Missouri City is facing a crippling police officer shortage that is unlikely to be resolved by the end of the year without emergency action.

About half a dozen residents spoke up alongside representatives from the Missouri City Police Officers Association during the March 20 City Council meeting to ask why the city is missing nearly 20% of its total police force.

“My old classmates would probably laugh at me for saying this, but we don’t have enough police presence in my neighborhood,” Missouri City resident Bruce Lane said during the meeting. “A lot of people thought they would never hear that from me, but that’s a fact. We used to see an officer go through once or twice every two weeks as they pass through, but now we don’t see them at all. And when I see the chief more than I see officers, I think that’s a problem.”

Jay McClellan, vice president of the Missouri City Police Officers Association and one of seven sergeants in the Missouri City Police Department, said the city has reached “crisis level” for vacant positions due to salaries that are “20% below” the regional market.

The police department is budgeted for 110 officers, according to the city’s public information archive, and is short 19 police officers and 2.5 telecommunications officers, according to Allena Portis, an assistant city manager and chief financial officer for Missouri City. The city sits anywhere from $10,000 to $18,000 below comparative police departments in terms of starting salaries, according to data provided by the Missouri City Police Officers Association.

The starting salary for police officers in Missouri City is $55,970 with a $10,000 sign-on bonus; Sugar Land offers a starting salary of $64,314, while Friendswood and Pearland offer $64,500 and $64,866, respectively, for starting officers, according to data provided by the Missouri City Police Officers Association and the city of Sugar Land. It is this discrepancy that has led to heavy attrition from the city’s police department, McClellan said.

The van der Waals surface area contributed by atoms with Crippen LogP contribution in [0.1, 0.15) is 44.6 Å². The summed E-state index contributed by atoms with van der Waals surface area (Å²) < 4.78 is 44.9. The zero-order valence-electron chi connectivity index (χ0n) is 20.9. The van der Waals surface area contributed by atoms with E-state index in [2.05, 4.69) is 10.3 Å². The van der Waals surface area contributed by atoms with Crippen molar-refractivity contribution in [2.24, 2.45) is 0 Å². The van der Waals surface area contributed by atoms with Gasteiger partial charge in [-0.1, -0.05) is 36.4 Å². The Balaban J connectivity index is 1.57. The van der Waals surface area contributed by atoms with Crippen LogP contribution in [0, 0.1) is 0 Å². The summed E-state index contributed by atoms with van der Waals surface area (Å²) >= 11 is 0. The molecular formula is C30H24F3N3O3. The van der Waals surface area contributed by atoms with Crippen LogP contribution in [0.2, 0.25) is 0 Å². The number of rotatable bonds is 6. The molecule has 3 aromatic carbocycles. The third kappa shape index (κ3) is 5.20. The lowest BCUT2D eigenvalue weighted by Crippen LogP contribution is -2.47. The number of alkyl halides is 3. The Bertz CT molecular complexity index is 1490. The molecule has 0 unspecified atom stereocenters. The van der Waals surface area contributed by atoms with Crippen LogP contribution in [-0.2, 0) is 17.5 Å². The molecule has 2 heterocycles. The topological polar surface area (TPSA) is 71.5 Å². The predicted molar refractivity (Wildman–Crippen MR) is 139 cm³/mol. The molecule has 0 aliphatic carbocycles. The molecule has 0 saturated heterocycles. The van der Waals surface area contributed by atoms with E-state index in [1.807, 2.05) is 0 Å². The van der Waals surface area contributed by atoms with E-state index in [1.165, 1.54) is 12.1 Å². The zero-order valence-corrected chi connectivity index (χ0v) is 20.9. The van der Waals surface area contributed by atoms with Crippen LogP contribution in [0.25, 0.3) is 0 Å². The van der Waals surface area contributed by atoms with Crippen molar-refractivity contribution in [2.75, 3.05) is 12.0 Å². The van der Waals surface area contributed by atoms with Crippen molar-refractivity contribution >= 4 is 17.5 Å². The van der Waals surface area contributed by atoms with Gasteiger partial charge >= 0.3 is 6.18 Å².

“Our goal isn’t to be out here saying, ‘Hey we need money,’ but we’re losing people,” he said. “We’re not just losing people to other agencies—we’re losing people to other fields than law enforcement.”

Missouri City is also starved for top-quality applicants—of the 60 Texas Commission on Law Enforcement-qualified applicants during the city’s last testing cycle, nine were invited to test. Only one applicant showed up, which resulted in the test’s cancellation per civil service guidelines, Portis said.

Steps forward

To address noncompetitive pay, the city is preparing to hear the results of a competitive salary survey. The survey aims to analyze market salaries to establish a new baseline for the city to approve. The city is reviewing the survey and anticipates a completion date of April 15, Portis said. If completed by April 15, the survey would be presented to the City Council and the community by May 1.

Additionally, the city will meet for the first time with the Missouri City Police Officers Association on April 5 after its officers affirmed a meet and confer agreement in 2022. The agreement sets out the Missouri City Police Officers Association as the city officer’s sole bargaining agent—a vote that McClellan said had 95% approval from Missouri City police officers.

However, the April 5 meeting is simply to establish “ground rules of development,” Portis said. Actual bargaining will likely take place over the coming months as McClellan pointed out salary changes would likely need to take place with the adoption of the fiscal year 2023-24 city budget.

“Realistically, we don’t see anything coming up until next fiscal year,” he said.